Occupying the right-hand-side of a midfield three, Fabián has a knack for dominating his zone, locking down the half-space in which he operates and providing stability to a team that plays in a perpetual state of controlled chaos. Shuttling forward to support Joaquín when he attacks and rushing back to help Antonio Barragán in defence – the importance of which cannot be overstated, due to Joaquín’s 36-year-old legs proving increasingly unable to provide defensive cover – Fabián is eternally in motion, loping across the pitch with a speed afforded to him by his years of training as a winger.
Fabián is most comfortable with the ball at his feet. He is a hugely important outlet for Betis who, under Setién, want to play with the ball on the ground, moving possession into the final third as quickly as possible. Often it is Fabián who facilitates this rapid progression, picking the ball up from the centre-halves before turning and pinging the ball forward. His passing range is more than adequate, especially when he has willing runners ahead of him, but remains one aspect of his game that needs improving. When passing short though, he is excellent, acting as Betis’ metronome during periods where keeping the ball is paramount. His most exquisite tool is his dribbling, however, a trait developed during his years as an attacker.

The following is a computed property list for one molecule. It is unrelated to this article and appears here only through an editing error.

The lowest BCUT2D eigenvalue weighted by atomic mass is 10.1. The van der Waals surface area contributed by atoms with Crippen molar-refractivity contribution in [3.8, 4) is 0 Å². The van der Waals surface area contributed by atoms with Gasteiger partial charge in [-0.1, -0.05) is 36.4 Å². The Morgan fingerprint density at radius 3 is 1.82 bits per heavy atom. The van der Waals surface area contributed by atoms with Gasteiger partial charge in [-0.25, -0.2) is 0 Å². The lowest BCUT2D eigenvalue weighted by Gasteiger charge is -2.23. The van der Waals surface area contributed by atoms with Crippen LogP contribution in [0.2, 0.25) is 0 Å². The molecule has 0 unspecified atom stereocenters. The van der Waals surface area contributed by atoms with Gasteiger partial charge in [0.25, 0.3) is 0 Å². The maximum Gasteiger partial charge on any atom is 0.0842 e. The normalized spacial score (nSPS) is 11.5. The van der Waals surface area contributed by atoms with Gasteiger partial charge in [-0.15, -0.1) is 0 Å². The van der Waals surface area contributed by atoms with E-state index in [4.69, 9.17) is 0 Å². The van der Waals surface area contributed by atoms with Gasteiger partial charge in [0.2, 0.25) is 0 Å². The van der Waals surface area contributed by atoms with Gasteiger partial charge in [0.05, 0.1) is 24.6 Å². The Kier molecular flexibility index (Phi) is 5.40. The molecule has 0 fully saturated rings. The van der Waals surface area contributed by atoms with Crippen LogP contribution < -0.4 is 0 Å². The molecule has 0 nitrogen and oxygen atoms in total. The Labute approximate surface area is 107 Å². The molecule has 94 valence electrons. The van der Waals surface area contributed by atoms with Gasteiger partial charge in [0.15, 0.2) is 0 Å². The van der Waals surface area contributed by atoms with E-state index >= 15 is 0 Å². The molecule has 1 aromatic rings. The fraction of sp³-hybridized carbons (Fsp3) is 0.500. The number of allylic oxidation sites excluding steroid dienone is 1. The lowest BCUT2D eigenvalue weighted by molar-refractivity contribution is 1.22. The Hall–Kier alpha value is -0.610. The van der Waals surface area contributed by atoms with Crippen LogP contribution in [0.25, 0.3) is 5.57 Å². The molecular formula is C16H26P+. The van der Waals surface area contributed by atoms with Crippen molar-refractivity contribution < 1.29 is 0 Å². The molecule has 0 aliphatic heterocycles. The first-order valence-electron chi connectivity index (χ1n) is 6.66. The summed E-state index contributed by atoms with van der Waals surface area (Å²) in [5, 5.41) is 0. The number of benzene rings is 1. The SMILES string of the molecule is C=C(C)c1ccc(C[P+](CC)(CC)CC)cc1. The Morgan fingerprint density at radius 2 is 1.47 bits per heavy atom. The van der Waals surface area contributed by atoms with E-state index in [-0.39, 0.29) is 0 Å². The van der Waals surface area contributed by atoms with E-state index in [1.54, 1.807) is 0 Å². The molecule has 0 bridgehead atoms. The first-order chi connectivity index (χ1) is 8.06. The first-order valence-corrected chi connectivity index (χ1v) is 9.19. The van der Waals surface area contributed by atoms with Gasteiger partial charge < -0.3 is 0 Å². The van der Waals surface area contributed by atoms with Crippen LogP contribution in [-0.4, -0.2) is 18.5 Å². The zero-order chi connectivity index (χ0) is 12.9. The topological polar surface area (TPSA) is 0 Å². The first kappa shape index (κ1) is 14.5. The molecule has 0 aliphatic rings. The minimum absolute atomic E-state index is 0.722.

He is capable of opening space with the ball at his feet the same way Sergio Busquets is, using his guile not since he was eight. Renewing his contract with Real Betis at the end of 2016, he was shipped off by the club in January to Segunda División side Elche, with hopes that he would blood himself into first-team action. The following few months were gruelling for Elche, who would end the term by suffering back-to-back relegation to Spain’s third tier, but Fabián had shone. He returned to Betis in the summer with 18 hugely valuable appearances under his belt and a plethora of wonderful performances that evidenced what Betis had known for years; that he was a very special talent indeed.